Disassembling the Century Arms International (Wise Lite Arms) Sterling Sporter is fairly straight forward and simple. Once the butt cap is removed, all the gun’s guts fall out of the back of the carbine.

The barrel is a bit harder to remove. You start by removing the barrel retaining nut. Using a flat head screwdriver, you remove the magazine catch screw.  Using a small allen key, you take out the ejector retaining screw. Once the ejector is tapped out, the barrel slides through the back of the carbine. You can remove the trigger housing if corrosion is a concern.

The Wise Lite Sterling Sporter has a 16.125 inch, six-groove, U.S.-made barrel, featuring a 1 in 9.84 inch twist rate. You can pick-up a replacement barrels for around $110. The Sterling Sporter’s barrel is a good quality part; the gun exhibits decent accuracy (2-inches at 50 yards). The weapon’s crude sights are a limiting factor.

One of the lingering problems resulting from the open bolt to closed bolt conversion: the Sterling Sporter’s a bit difficult to load when the magazine’s full. On an open-bolt gun, you load the gun by first charging the bolt to the rear – where the sear locks it into a rearward position. The magazine can then be inserted with ease.

On the Sterling Sporter semi-auto carbine, there is no AR-15-style bolt hold-open device. So the Sterling’s bolt interferes with efforts to loading full magazine. Loading only 32 (or less) rounds in the magazine eases the problem.  In the following video, we demonstrate a somewhat awkward technique for loading a full 34-round magazine:

The carbine retains the markings of the original three-position safety: S = Safe, R = Repetition (British term for semi-automatic), A = Automatic. Unfortunately, but not unexpectedly, the “A” setting does not work on the Wise Lite Sterling Sporter.

The rear sight is a simple non-adjustable L-Type, flip site, with apertures set for 100 and 200 yards.

The Century Arms International (Wise Lite Arms) Sterling Sporter’s front site is a simple blade set in a dovetail. In theory, it’s adjustable for windage. Anyone have a tool I can borrow? The test gun shoots a bit to the right and about two inches low at 50 yards. This is likely down to the fact that the Sterling was designed to shoot much hotter SMG loads than your typical plinking 9mm pistol ammo.

The test gun experienced one major malfunction: a broken firing pin. Internet research indicates that this isn’t an isolated occurrence. Whether the problem is caused by a bad batch of firing pins or open bolt to closed bolt conversion is unclear. Bottom line: don’t rely on a “converted” gun as a primary self-defense weapon.

Never mind. The 9mm semi-auto Century Arms International (Wise Lite Arms) Sterling Sporter is a range toy for nostalgia-minded shooters, or collectors who can’t afford the real thing and/or don’t want to be bothered with the paperwork ownership requires.

Marvin Gaye and Tammi Terrell will tell you that there ain’t nothing like the real thing. But they’re wrong. Anyone who fires this gun will get a taste of what it would have been like to face an enemy with one of the most important British guns ever designed.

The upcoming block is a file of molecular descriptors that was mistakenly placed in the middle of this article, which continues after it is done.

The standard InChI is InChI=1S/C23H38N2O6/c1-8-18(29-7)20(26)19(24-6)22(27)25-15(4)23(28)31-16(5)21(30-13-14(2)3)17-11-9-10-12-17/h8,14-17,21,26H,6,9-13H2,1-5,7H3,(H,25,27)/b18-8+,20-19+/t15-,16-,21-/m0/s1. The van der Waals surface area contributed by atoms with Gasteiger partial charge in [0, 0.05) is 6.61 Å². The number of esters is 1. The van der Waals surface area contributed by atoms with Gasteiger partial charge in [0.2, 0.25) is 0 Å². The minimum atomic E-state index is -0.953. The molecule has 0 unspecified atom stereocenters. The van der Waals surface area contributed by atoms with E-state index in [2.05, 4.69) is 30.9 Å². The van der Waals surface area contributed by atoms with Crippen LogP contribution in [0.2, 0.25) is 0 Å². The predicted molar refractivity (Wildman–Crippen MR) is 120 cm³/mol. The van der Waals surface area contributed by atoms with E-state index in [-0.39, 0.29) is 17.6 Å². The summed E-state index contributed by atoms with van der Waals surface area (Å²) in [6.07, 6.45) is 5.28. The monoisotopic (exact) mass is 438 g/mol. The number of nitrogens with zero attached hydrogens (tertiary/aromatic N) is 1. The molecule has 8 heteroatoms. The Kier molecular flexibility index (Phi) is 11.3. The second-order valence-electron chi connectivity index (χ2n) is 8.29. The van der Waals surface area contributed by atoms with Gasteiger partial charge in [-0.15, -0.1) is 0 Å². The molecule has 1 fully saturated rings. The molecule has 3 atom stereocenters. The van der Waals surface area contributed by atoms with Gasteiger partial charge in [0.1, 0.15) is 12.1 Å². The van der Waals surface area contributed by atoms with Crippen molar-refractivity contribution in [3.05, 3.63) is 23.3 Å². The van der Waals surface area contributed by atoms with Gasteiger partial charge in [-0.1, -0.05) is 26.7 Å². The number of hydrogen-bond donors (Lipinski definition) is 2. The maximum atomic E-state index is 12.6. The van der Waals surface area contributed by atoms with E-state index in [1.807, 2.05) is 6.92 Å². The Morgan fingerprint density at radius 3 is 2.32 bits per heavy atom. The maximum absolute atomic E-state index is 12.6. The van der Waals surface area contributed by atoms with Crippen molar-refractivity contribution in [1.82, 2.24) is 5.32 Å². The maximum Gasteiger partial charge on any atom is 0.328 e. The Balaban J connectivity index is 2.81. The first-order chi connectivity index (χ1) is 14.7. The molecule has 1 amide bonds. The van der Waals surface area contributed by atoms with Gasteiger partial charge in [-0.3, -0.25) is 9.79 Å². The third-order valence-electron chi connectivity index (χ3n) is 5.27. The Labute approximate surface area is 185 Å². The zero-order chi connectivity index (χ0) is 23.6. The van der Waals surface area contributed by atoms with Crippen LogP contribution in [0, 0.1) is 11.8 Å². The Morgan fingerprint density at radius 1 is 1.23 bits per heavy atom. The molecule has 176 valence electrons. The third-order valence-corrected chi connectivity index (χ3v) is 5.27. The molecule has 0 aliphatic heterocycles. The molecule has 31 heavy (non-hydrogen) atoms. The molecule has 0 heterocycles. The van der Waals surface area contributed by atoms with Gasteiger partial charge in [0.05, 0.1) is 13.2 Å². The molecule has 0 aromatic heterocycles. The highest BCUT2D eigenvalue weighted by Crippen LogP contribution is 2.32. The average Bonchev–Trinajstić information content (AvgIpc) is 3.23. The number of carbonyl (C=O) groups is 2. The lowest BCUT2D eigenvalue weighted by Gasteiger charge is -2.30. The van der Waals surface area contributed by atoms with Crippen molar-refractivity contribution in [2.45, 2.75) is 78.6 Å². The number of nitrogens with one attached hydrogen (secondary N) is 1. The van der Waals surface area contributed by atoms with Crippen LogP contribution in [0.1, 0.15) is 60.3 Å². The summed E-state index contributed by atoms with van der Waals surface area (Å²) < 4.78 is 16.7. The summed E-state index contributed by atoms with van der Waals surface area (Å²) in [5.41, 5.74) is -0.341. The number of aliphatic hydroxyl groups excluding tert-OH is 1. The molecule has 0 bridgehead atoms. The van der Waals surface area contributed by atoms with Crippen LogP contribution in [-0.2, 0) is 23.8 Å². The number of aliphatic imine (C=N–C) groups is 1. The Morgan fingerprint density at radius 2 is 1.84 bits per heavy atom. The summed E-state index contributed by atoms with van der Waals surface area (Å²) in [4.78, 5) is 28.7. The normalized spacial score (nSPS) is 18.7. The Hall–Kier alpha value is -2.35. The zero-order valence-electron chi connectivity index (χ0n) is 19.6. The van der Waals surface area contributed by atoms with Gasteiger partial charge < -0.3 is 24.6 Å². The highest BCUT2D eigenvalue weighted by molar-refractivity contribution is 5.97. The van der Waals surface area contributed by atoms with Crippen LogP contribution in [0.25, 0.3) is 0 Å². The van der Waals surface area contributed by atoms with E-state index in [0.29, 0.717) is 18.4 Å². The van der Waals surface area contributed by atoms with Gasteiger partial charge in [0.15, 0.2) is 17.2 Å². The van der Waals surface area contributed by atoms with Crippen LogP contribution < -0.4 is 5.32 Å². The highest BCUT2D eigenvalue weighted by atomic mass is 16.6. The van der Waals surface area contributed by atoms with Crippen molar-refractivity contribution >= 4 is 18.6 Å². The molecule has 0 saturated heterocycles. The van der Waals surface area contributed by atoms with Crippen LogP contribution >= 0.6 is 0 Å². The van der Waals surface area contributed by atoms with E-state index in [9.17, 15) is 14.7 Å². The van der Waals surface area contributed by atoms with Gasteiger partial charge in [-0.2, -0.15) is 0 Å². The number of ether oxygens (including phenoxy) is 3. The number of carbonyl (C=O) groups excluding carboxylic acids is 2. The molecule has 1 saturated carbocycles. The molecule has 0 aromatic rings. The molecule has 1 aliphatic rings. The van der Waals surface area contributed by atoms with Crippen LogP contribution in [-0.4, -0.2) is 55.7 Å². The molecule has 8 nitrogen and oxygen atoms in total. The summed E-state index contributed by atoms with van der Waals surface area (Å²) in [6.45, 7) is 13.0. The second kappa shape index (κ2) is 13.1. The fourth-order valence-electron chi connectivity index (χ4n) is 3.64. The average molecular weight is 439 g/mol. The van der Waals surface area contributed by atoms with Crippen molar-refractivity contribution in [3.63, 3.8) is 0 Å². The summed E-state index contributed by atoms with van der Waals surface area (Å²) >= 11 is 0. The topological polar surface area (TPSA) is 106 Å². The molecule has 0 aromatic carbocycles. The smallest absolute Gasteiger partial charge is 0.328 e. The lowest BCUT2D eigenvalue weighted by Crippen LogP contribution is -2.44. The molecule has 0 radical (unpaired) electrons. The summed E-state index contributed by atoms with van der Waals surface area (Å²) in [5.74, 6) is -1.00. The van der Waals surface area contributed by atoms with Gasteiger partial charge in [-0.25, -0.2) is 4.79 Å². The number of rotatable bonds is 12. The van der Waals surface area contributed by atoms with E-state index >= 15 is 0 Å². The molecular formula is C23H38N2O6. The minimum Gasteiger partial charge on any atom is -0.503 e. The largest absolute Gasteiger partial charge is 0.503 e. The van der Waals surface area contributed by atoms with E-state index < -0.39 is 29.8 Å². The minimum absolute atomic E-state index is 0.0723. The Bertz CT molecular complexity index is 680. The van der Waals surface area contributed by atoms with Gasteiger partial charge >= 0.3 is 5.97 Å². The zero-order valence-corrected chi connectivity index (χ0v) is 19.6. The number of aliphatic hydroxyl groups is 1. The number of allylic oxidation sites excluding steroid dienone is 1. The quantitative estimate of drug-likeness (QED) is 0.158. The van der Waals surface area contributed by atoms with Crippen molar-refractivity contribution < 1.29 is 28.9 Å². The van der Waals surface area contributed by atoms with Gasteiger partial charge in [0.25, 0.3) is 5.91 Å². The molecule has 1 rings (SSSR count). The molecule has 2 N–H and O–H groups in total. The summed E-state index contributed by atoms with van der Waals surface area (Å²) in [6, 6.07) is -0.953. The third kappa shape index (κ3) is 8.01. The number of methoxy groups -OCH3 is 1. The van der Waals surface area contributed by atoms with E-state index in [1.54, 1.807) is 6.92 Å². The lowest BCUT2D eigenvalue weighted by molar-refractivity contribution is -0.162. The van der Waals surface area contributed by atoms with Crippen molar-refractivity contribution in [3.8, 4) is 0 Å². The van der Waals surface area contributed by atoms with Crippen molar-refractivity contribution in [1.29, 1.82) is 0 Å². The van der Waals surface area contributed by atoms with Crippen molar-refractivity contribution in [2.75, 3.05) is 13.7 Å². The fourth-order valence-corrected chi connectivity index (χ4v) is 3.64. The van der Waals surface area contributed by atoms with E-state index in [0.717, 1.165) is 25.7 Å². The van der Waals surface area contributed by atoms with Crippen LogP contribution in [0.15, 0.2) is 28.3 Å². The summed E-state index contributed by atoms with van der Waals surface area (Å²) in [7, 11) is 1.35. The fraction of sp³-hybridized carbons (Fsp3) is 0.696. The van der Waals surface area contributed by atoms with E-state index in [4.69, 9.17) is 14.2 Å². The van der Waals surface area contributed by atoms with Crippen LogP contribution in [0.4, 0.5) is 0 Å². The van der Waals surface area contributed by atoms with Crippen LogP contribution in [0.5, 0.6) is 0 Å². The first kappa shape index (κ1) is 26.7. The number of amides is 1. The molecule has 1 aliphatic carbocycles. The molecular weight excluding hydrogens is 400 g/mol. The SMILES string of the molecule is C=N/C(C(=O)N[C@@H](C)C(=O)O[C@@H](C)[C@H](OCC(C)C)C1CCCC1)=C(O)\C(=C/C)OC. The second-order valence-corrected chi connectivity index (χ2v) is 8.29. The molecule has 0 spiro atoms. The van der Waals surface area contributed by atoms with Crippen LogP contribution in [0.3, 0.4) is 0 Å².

Caliber: .9mm (9×19)
Action: Semi auto, blowback operated
Capacity: 15 & 34 round magazines
Overall Length: 27 inches folded, 35 inches extended
Barrel Length: 16.125″
Weight:  7.5 lbs unloaded; 9.2 lbs loaded with 34 round magazine
Sights: front sight is a vertical blade set in a dovetail, with protective ears, rear sight is simple aperture (non-adjustable)  L-type flip sight set to 100 and 200 yards (think WWII M1 Carbine type sights)
Finish: Black Crinkle paint
Price: $410 – $500

RATINGS (out of five)

Style  * * * *
Four out of five Imperial Stormtoopers agree: it’s hard to get more stylish than a Sterling! I suppose one might have to take a point away for that ridiculous government-mandated 16-inch barrel, however. SBR that and you get the full five stars!

Ergonomics (Shooting) * * * *
The Sterling’s low weight and perfect balance make it extremely comfortable to shoot. The safety and mag releases are in the right position. Point withheld by the closed bolt, which makes loading a full magazine a bit of a chore.

Ergonomics (Carrying) * *
This gun has stuff poking out in every direction, making it rather uncomfortable to sling over your back.

Reliability    * * 1/2
The test gun performed flawlessly—until the non-factory firing pin broke. A new firing pin and she was good to go. Nonetheless, the fact that other users have reported similar problems with the firing pin is a cause for serious concern, and relegates this gun to a plinker.

Customize This  *
It is theoretically possible to add picatinny rails and other doo-dads onto the Sterling. Doing so would be like pimping-out a perfectly serviceable Honda Civic. If tacticool is your thing, start with an HK SP-89, HK 94 or PS-90.

Accuracy * * *
You have to fiddle with the Sterling’s front site post to get it to shoot where you want it to hit. In truth, the Sterling Sporter is not in the same league as more modern designs (e.g. the H&K 94 / SP-89 or a FN PS90). Stacked up against SMGs in its price and/or age group (Uzis, Suomis, KP-44s, etc) it holds its own.

Overall* * ½
For the price, the semi-auto Sterling Sporter is quite an accomplishment. It’s a fun gun: a low-cost range plinker with sexy looks and historic provenance. That said, the Sterling is an obsolete and an evolutionary dead-end design, despite the fact that it’s still serving in military and police units throughout the world 66 years after its introduction. How great is that?